“To make a composition “all of one piece,” as it must be if it is to rank as art, the conversing circle needs to take unusual measures to preserve unity. Here again, there is a vast difference between a discussion and a conversation. In the former, few feel the least compunction about engaging in asides. Disruptive and rude though these are, and betraying conceit in their implication that what one is muttering to one’s neighbor is of course of far more interest that what the man who has the floor is saying, they are not as final a disaster as when they take place in a conversation. Discussions base themselves on intellect, and intellectual thinking tends naturally to separateness. Conversations are an order of thought in which illumined hearts serve as organs of intelligence, and the tendency to hearts is to union. The conversation group must make itself into a magic circle. The least break in its Grail cup wholeness would let precious light substance generated by the meeting drain away. Sensitive participants will feel asides and interruptions to be nothing less than a cutting off of the meeting from the spiritual world. Many individuals feel that no conversations could ever match the inspiration of a top flight lecture. Hence, they tend to think conversing is a waste of time much better spent reading lectures or listening to them. No doubt, lectures serve important functions. Painstakingly prepared, they convey concentrations of spiritual substance to listeners, who sit down as it were to a meal someone else has placed before them. But, extending the analogy, dyed-in-the-wool lecture goers do all their eating at restaurants, never learning the lovely art of homemaking. There is something woefully one-sided in such a way of life. Not only does it avoid responsibility and neglect opportunities for creative growth; it remains childishly dependent in the most important phase of human evolution, when one should be progressing from having truth revealed to discovering truth by one’s own activity. Rudolf Steiner was no friend of dependency in any form. He seldom told people the solution to a problem, and then only when exceptional pressures of time required it. This is what the times demand of us, that we become spiritually self-active, learning to draw sustenance from the spiritual world for Earth’s renewal. Goethean conversations will be found an ideal schooling for this foremost task.”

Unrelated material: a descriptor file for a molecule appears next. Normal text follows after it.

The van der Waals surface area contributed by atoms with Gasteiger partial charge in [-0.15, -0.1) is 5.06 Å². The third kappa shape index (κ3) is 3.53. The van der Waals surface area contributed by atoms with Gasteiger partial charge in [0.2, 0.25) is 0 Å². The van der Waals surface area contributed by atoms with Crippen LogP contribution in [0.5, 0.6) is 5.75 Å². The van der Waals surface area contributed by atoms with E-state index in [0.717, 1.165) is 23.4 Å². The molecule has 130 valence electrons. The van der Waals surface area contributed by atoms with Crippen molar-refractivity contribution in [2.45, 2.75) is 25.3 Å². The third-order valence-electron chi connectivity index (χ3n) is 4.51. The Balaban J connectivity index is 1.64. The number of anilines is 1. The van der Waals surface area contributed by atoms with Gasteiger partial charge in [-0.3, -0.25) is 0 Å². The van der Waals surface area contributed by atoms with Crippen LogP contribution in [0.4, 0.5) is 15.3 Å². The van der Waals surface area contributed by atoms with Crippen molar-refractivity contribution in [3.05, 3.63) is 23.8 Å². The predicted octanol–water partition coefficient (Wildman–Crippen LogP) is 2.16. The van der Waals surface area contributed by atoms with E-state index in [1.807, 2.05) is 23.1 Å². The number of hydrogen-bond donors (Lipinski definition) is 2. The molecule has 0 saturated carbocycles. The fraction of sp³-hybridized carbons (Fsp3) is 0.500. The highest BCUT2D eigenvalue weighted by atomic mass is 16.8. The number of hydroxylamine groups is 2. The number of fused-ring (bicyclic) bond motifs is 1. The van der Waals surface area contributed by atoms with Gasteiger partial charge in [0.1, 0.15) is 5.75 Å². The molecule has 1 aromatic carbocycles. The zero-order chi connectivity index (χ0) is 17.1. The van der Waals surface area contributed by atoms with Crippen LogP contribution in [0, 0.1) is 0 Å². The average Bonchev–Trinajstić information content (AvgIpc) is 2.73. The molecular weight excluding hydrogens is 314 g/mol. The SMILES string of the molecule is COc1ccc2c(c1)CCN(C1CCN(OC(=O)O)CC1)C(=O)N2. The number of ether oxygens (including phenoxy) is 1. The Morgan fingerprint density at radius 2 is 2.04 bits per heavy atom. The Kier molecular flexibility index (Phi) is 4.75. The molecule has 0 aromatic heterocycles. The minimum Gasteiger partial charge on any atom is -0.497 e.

Dinners focusing on health and wellness provide a great opportunity to build long-lasting relationships with people having shared interests.  In addition, these face-to-face connections carry special significance because we typically think of diet, exercise, and pills when we think of health and wellness, yet we don’t typically consider the health benefits of social interaction and the how developing complex social relationships enriches our lives. To illustrate, according to a study from the Public Library of Science, a nonprofit publisher and advocate of open access research, “the influence of social relationships on the risk of death are comparable with well-established risk factors for mortality such as smoking and alcohol consumption and exceed the influence of other risk factors such as physical inactivity and obesity.” Another example comes from Greek culture which has actual words used to describe the benefits of relationships:  parea and kefi.   Parea represents a “group of friends who regularly gather together to share their experiences about life, their philosophies, values, and ideas. The Parea is really a venue for the growth of the human spirit, the development of friendships and the exploration of ideas to enrich our quality of life that is all too brief in time.  In Greece, the Parea is a long-lasting circle and cycle of life nourished by the people who participate.”   Kefi outlines “a social activity that engages the relationship between self and collectivity”, and a word which has been described by various Greeks as meaning the spirit of joy, passion, enthusiasm, high spirits, or frenzy.” What if every doctor’s office, yoga studio, exercise facility, and other wellness professionals offered their patients and/or members the opportunity to build meaningful social relationships, share their life experiences, and develop their “parea” and “kefi” through Community Dining in each Chicago neighborhood?  What if these opportunities began to spread to other areas?   What if sharing knowledge about our food system through Community Dining led to increased consumer demand for more humanely treated and healthier animals, an understanding of the connection between factory medicine and factory farming, an interest in reading speeches like University of Missouri farm economics professor John Ikerd’s speech on the economics of sustainable farming and books like Dr. Daphne Miller’s Farmacology, Chef Dan Barber’s The Third Plate, and Organic Farmer Joel Salatin’s Folks, This Ain’t Normal and Everything I Want to do is Illegal, and a desire to develop a deeper connection to our food and environment. Imaging these possibilities provides a glimpse into how Community Dining can affect they way we live.  See this post for a further explanation of the connection between health and social bonds.